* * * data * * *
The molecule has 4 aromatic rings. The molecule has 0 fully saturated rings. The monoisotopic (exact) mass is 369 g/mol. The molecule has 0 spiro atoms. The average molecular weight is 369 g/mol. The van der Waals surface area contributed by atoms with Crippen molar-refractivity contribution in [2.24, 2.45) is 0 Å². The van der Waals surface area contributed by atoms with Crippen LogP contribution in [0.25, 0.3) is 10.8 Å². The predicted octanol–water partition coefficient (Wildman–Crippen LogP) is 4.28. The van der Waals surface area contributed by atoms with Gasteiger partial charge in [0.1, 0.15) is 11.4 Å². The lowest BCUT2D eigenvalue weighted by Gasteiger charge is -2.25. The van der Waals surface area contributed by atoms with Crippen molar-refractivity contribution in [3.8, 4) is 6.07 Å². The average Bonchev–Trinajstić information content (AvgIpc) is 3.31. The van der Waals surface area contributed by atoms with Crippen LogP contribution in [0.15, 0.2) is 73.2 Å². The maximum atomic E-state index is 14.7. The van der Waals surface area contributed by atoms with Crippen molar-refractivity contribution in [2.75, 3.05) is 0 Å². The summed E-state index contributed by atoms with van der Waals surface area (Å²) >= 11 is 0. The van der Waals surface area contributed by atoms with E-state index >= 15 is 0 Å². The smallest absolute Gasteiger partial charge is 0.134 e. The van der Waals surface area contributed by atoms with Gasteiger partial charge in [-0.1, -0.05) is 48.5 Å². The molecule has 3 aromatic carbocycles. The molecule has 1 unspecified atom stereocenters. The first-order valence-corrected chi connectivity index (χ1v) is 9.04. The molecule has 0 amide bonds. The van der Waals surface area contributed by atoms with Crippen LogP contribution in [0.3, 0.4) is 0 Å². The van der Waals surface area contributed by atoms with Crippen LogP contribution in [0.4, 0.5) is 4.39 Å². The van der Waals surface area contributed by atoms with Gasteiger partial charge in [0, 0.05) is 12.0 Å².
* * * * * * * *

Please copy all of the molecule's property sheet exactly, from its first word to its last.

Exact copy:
The molecule has 4 aromatic rings. The molecule has 0 fully saturated rings. The monoisotopic (exact) mass is 369 g/mol. The molecule has 0 spiro atoms. The average molecular weight is 369 g/mol. The van der Waals surface area contributed by atoms with Crippen molar-refractivity contribution in [2.24, 2.45) is 0 Å². The van der Waals surface area contributed by atoms with Crippen LogP contribution in [0.25, 0.3) is 10.8 Å². The predicted octanol–water partition coefficient (Wildman–Crippen LogP) is 4.28. The van der Waals surface area contributed by atoms with Gasteiger partial charge in [0.1, 0.15) is 11.4 Å². The lowest BCUT2D eigenvalue weighted by Gasteiger charge is -2.25. The van der Waals surface area contributed by atoms with Crippen molar-refractivity contribution in [3.8, 4) is 6.07 Å². The average Bonchev–Trinajstić information content (AvgIpc) is 3.31. The van der Waals surface area contributed by atoms with Crippen LogP contribution in [0.15, 0.2) is 73.2 Å². The maximum atomic E-state index is 14.7. The van der Waals surface area contributed by atoms with Crippen molar-refractivity contribution in [2.75, 3.05) is 0 Å². The summed E-state index contributed by atoms with van der Waals surface area (Å²) >= 11 is 0. The van der Waals surface area contributed by atoms with E-state index >= 15 is 0 Å². The smallest absolute Gasteiger partial charge is 0.134 e. The van der Waals surface area contributed by atoms with Gasteiger partial charge in [-0.1, -0.05) is 48.5 Å². The molecule has 3 aromatic carbocycles. The molecule has 1 unspecified atom stereocenters. The first-order valence-corrected chi connectivity index (χ1v) is 9.04. The molecule has 0 amide bonds. The van der Waals surface area contributed by atoms with Crippen LogP contribution in [0.3, 0.4) is 0 Å². The van der Waals surface area contributed by atoms with Crippen LogP contribution in [0.4, 0.5) is 4.39 Å². The van der Waals surface area contributed by atoms with Gasteiger partial charge in [0, 0.05) is 12.0 Å².